Raising the Bar

Real 'Mad Men' grab a cultural moment … and run with it.

Betsy Alexander, CNBC

Each week CNBC's "Raising the Bar" series will provide insight into the minds of business leaders as they talk candidly in some of Manhattan's most interesting watering holes about everything from making mistakes to making it big.

"When this whole Deflategate was going on with Tom Brady … very cleverly we said, 'Hey, inflation, this is maybe something for (our client) Michelin.' " So explains one of the great (m)ad men of our time, Rob Schwartz, CEO of TBWA/Chiat/Day's flagship New York office.

"You know, suddenly a tire company can be in the conversation when you're not shopping for tires. So we did a little funny post about the Michelin man saying: 'Hey, inflation matters.' And the next thing you know, this thing's picked up by NBC, it's on the 'TODAY' show … from one little bit of listening, you start to do something incredible."

Real Life Mad Men: We need to be in the WOW business
Real Life Mad Men: We need to be in the WOW business
America is just poorly art directed
America is just poorly art directed
Millennials care in the moment, then they're gone
Millennials care in the moment, then they're gone
Advertising leaders: Failure is the first step
Advertising leaders: Failure is the first step

One recent afternoon at Charlie Palmer at The Knick in Times Square's historic Knickerbocker Hotel, Schwartz and former colleague Andy Spade got to talking about the past, present and (complicated) future of advertising. Spade, among other things, is founder of fashion labels Kate Spade and Jack Spade, and currently branding studio Partners & Spade. Between the two, they've created numerous memorable and multi award-winning campaigns for some of the biggest companies in the world, including: Target, J.Crew, McDonald's, Gatorade and Visa, among others.

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While still effective, the attention-grabbing 30-second television commercial is no longer the gold standard. Mobile platforms, cord cutting, binge-watching and YouTube, to name a few, have challenged advertising/branding professionals to, in Spade's words, "figure out how to use social media in a really interesting way."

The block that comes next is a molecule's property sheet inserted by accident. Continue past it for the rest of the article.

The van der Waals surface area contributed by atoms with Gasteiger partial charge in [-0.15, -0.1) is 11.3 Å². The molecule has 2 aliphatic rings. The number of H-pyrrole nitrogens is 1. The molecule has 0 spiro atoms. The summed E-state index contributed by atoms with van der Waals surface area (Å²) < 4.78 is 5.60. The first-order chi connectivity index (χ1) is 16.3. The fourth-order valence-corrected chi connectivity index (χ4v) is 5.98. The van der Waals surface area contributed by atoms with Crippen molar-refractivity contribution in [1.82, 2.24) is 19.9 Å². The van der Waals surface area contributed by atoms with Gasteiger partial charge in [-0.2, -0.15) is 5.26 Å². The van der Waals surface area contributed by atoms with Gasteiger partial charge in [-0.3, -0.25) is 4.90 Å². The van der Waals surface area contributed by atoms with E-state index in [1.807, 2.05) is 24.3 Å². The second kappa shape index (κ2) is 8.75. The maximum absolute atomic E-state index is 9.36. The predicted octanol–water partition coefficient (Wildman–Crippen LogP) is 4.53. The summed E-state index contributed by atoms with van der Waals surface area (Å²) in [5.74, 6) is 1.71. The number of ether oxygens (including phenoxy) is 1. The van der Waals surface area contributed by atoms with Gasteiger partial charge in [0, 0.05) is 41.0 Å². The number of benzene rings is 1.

And the pressure's on for the millennial generation, pro and amateur, as well. Schwartz: "What's interesting, there's a lot of pressure on millennials to produce for social media. You know, it's a self-fulfilling thing, where 'I've got to go to Coachella 'cause I need a photo of myself at Coachella … I need my selfie on my Facebook page, to show that I was there.' "

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Both use social media for other purposes, as well. "I've hired several photographers off of Instagram. I get inspiration for campaigns from it," says Spade. "There's an illustrator in Paris I found."

From famous to infamous, everyone who was anyone stayed or played at the legendary Knickerbocker, built in 1906 by John Jacob Astor IV. Mary Pickford, Enrico Caruso, Evelyn Nesbit (the Jennifer Lawrence, Justin Timberlake and GiGi Haddad of their day) among the glitterati who frequented the recently renovated hotel and bar, where, legend has it, the martini was invented in 1912 by the bartender, "a shadowy figure" supposedly named Martini di Arma di Taggia.

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Today, guests enjoy all the trappings of celebrity Chef Charlie Palmer's signature food, drink and hospitality. And the view from the rooftop is a New Year's Eve reveler's dream.


  • 2 oz. Tanqueray 10 Gin
  • .75 oz. Dolin Dry Vermouth
  • .5 oz. Cocchi Torino Vermouth
  • 1 dash citrus bitters

In a mixing glass add ice, liquid, stir, strain, serve into martini glass a garnish with a lemon twist.


  • 2 oz. Ketel One Oranje
  • .75 oz. Licor 43
  • .75 oz. fresh lemon juice
  • .5 oz. cranberry juice
  • .25 oz. simple syrup
  • 1 pinch AC Black Pepper/Vanilla Flavor Enhancer
  • 1 pinch AC Cranberry Orange Flavor Enhancer

Put all ingredients into cocktail shaker, shake, strain into cocktail glass. Garnish with a flamed orange disk.